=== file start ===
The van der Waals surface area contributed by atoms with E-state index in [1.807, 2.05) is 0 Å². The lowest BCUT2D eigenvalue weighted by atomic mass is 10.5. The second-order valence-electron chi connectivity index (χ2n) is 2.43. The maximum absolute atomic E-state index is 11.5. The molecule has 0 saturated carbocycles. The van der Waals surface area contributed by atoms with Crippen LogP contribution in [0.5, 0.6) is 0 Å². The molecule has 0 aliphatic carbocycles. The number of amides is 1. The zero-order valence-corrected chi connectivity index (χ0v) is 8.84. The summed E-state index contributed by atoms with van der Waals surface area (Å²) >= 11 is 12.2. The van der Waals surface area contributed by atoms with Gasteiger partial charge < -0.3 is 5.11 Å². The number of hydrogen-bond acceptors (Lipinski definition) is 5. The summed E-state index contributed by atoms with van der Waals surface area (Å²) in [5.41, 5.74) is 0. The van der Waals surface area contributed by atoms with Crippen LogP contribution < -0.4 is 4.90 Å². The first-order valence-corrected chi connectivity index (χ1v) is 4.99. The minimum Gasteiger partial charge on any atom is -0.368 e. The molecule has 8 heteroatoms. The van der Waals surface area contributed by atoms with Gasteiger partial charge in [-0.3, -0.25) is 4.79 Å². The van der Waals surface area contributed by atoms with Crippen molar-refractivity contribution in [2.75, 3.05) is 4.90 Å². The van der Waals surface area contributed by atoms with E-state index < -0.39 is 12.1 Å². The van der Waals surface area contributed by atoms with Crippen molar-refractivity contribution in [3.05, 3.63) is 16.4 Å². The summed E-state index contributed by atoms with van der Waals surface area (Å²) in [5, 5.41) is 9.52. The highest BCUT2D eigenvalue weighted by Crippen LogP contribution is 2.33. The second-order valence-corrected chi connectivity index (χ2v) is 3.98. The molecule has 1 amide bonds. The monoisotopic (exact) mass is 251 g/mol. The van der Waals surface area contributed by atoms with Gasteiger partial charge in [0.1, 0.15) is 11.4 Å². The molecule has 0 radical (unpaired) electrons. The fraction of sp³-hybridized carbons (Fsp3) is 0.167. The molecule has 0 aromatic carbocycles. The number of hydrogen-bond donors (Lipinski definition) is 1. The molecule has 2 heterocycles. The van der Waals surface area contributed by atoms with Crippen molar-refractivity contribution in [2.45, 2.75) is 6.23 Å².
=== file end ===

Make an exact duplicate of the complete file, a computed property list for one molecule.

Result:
The van der Waals surface area contributed by atoms with E-state index in [1.807, 2.05) is 0 Å². The lowest BCUT2D eigenvalue weighted by atomic mass is 10.5. The second-order valence-electron chi connectivity index (χ2n) is 2.43. The maximum absolute atomic E-state index is 11.5. The molecule has 0 saturated carbocycles. The van der Waals surface area contributed by atoms with Crippen LogP contribution in [0.5, 0.6) is 0 Å². The molecule has 0 aliphatic carbocycles. The number of amides is 1. The zero-order valence-corrected chi connectivity index (χ0v) is 8.84. The summed E-state index contributed by atoms with van der Waals surface area (Å²) >= 11 is 12.2. The van der Waals surface area contributed by atoms with Gasteiger partial charge < -0.3 is 5.11 Å². The number of hydrogen-bond acceptors (Lipinski definition) is 5. The summed E-state index contributed by atoms with van der Waals surface area (Å²) in [5.41, 5.74) is 0. The van der Waals surface area contributed by atoms with Crippen LogP contribution < -0.4 is 4.90 Å². The first-order valence-corrected chi connectivity index (χ1v) is 4.99. The minimum Gasteiger partial charge on any atom is -0.368 e. The molecule has 8 heteroatoms. The van der Waals surface area contributed by atoms with Gasteiger partial charge in [-0.3, -0.25) is 4.79 Å². The van der Waals surface area contributed by atoms with Crippen molar-refractivity contribution in [2.75, 3.05) is 4.90 Å². The van der Waals surface area contributed by atoms with E-state index < -0.39 is 12.1 Å². The van der Waals surface area contributed by atoms with Crippen molar-refractivity contribution in [3.05, 3.63) is 16.4 Å². The summed E-state index contributed by atoms with van der Waals surface area (Å²) in [5, 5.41) is 9.52. The highest BCUT2D eigenvalue weighted by Crippen LogP contribution is 2.33. The second-order valence-corrected chi connectivity index (χ2v) is 3.98. The molecule has 1 amide bonds. The monoisotopic (exact) mass is 251 g/mol. The van der Waals surface area contributed by atoms with Gasteiger partial charge in [0.1, 0.15) is 11.4 Å². The molecule has 0 radical (unpaired) electrons. The fraction of sp³-hybridized carbons (Fsp3) is 0.167. The molecule has 0 aromatic carbocycles. The number of hydrogen-bond donors (Lipinski definition) is 1. The molecule has 2 heterocycles. The van der Waals surface area contributed by atoms with Crippen molar-refractivity contribution in [2.45, 2.75) is 6.23 Å².